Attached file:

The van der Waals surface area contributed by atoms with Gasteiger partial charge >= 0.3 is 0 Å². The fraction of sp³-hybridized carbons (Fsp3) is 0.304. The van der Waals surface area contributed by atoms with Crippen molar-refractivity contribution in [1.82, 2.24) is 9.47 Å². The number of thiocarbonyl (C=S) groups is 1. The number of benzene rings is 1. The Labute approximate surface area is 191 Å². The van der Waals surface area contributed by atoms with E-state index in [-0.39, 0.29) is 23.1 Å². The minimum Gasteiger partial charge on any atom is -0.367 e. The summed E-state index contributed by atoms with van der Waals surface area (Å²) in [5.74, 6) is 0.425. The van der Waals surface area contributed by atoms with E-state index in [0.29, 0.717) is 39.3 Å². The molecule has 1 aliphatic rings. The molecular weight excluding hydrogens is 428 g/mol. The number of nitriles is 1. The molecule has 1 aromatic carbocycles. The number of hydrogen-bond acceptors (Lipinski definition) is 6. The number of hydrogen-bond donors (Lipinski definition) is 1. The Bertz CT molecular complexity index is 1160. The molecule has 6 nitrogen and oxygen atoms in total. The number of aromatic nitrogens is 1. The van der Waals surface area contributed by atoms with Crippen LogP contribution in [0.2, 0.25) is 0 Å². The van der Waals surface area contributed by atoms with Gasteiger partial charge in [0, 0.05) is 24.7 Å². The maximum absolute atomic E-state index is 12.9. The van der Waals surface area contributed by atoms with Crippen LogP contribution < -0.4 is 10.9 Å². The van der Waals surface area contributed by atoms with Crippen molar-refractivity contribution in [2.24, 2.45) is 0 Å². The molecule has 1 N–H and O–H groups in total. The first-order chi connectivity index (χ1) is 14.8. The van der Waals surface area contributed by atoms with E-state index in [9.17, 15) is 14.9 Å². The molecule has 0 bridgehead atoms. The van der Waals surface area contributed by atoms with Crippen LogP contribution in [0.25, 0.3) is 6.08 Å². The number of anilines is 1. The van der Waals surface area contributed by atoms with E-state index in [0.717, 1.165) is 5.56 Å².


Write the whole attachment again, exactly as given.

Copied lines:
The van der Waals surface area contributed by atoms with Gasteiger partial charge >= 0.3 is 0 Å². The fraction of sp³-hybridized carbons (Fsp3) is 0.304. The van der Waals surface area contributed by atoms with Crippen molar-refractivity contribution in [1.82, 2.24) is 9.47 Å². The number of thiocarbonyl (C=S) groups is 1. The number of benzene rings is 1. The Labute approximate surface area is 191 Å². The van der Waals surface area contributed by atoms with E-state index in [-0.39, 0.29) is 23.1 Å². The minimum Gasteiger partial charge on any atom is -0.367 e. The summed E-state index contributed by atoms with van der Waals surface area (Å²) in [5.74, 6) is 0.425. The van der Waals surface area contributed by atoms with E-state index in [0.29, 0.717) is 39.3 Å². The molecule has 1 aliphatic rings. The molecular weight excluding hydrogens is 428 g/mol. The number of nitriles is 1. The molecule has 1 aromatic carbocycles. The number of hydrogen-bond acceptors (Lipinski definition) is 6. The number of hydrogen-bond donors (Lipinski definition) is 1. The Bertz CT molecular complexity index is 1160. The molecule has 6 nitrogen and oxygen atoms in total. The number of aromatic nitrogens is 1. The van der Waals surface area contributed by atoms with Crippen LogP contribution in [0.2, 0.25) is 0 Å². The van der Waals surface area contributed by atoms with Gasteiger partial charge in [0, 0.05) is 24.7 Å². The maximum absolute atomic E-state index is 12.9. The van der Waals surface area contributed by atoms with Crippen LogP contribution < -0.4 is 10.9 Å². The van der Waals surface area contributed by atoms with Crippen molar-refractivity contribution in [2.24, 2.45) is 0 Å². The molecule has 1 N–H and O–H groups in total. The first-order chi connectivity index (χ1) is 14.8. The van der Waals surface area contributed by atoms with E-state index in [9.17, 15) is 14.9 Å². The molecule has 0 bridgehead atoms. The van der Waals surface area contributed by atoms with Crippen LogP contribution in [0.25, 0.3) is 6.08 Å². The number of anilines is 1. The van der Waals surface area contributed by atoms with E-state index in [0.717, 1.165) is 5.56 Å².